The same with your notion of self: Is there a self? Is there no self? The Buddha says, “Don’t ask.” So much of our life depends on the idea of who we are. If you really look at the arising and passing away of your sense of self, seeing how it’s a construct just the way your sense of the world is a construct, then you’re in a much better position. You can use different ideas of the self to function in different ways and then drop them when they’re no longer useful. But all this is possible only if you keep in mind as your basic framework the question of what gives rise to suffering, what kind of action doesn’t give rise to suffering, or what kind of action leads you to the end of suffering — the basic framework of the four noble truths, seeing your experience in those terms rather than in terms of the world or the self. Then you can see the activities that you do — the fabrications you make, bodily, verbal, and mental — simply as strategies, useful or not, skillful or not, in line with the imperatives of those four truths.
And that’s liberating. On the one hand, you find that you can function a lot more skillfully as you open up to the idea that there might be more courses of action open to you than you had imagined. If you have a very definite idea of who you are or the type of person you are, you place limits on what you can do. If you have very fixed ideas about the world out there, that, too, limits what you can do in terms of putting an end to suffering and stress.
So what we’re trying to do as we meditate here is give ourselves the frame of reference from which we can call into question our habitual ideas of the world, our habitual ideas of the self, to see how both of them are fabrications made out of the way we look at things, the way we attend to things, the way we perceive things. Similarly with the intentions that are based on those ways of looking at the world, looking at the self: We can start calling them into question, looking for alternatives, testing alternatives, with the overriding concern of seeing what we can do to put an end to all the stress and suffering we’re causing through our unskillful intentions.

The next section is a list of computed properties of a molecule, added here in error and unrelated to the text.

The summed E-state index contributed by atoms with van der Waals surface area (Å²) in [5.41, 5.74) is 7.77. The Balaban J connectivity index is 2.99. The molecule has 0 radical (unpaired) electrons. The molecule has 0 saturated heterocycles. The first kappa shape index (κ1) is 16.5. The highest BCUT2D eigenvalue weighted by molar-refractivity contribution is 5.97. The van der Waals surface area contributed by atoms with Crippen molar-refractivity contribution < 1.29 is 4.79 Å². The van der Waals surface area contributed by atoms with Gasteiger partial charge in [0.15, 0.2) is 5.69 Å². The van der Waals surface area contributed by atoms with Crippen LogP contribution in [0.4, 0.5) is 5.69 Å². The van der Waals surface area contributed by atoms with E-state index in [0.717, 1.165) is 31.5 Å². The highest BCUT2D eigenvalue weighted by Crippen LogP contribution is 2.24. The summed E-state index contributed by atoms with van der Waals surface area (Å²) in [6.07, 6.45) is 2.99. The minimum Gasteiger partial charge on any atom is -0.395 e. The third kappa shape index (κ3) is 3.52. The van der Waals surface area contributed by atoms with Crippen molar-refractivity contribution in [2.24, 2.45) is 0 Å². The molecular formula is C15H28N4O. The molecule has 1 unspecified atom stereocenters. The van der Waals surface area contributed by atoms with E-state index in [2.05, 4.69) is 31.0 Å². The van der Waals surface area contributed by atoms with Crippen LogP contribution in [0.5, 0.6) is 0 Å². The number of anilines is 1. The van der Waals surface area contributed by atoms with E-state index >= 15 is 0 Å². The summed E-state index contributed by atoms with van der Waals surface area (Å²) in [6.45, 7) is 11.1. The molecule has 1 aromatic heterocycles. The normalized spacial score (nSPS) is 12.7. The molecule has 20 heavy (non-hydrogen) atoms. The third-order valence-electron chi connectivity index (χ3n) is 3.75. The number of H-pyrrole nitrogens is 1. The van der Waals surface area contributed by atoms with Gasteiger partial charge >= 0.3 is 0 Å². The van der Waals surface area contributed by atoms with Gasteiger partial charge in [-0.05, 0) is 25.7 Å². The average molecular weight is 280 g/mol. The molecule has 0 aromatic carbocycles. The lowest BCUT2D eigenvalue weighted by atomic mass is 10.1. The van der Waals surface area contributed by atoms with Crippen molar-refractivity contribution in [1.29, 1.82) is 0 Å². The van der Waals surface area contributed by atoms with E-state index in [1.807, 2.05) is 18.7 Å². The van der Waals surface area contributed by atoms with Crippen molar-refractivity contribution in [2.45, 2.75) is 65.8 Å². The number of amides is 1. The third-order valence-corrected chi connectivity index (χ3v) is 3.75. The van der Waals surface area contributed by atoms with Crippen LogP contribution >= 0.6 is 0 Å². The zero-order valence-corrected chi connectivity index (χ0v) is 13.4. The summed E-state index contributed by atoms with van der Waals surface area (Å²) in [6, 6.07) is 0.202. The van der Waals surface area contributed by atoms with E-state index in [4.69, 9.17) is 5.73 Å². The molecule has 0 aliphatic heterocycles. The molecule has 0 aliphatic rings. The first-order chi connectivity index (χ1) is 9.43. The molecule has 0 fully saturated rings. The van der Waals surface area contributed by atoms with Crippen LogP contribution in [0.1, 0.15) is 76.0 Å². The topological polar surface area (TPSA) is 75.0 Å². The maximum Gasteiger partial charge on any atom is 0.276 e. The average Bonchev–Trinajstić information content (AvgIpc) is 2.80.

As you look at your experience in these terms — the constant questioning of what you’re doing and what results you’re getting out of what you do — you can open yourself to whole new dimensions inside. You can use your ingenuity to figure out new ways of acting, new ways of interacting with your perceptions of the world, new ways of interacting with your perceptions of self, that free you from the stress and suffering that deep down inside you think are a necessary part of being a human being. This is so much of what the Buddha’s teaching is about: freeing you from your own self-imposed limitations.
Think of all those people who told young Prince Siddhartha that there was no way he could put an end to suffering. “The best people in the history of the world have all suffered in this way,” they said, “so who are you to say that it’s not necessary?” Still, the prince said there must be some other way. He had the ability to imagine that there would be another way, and the guts to devote his life to finding if it were true. And finally he found that, yes, what he conceived as a possibility wasn’t just a leap of the imagination. It was an actuality. This opened a vast new range of possibilities — for the whole human race — of what a human being can do.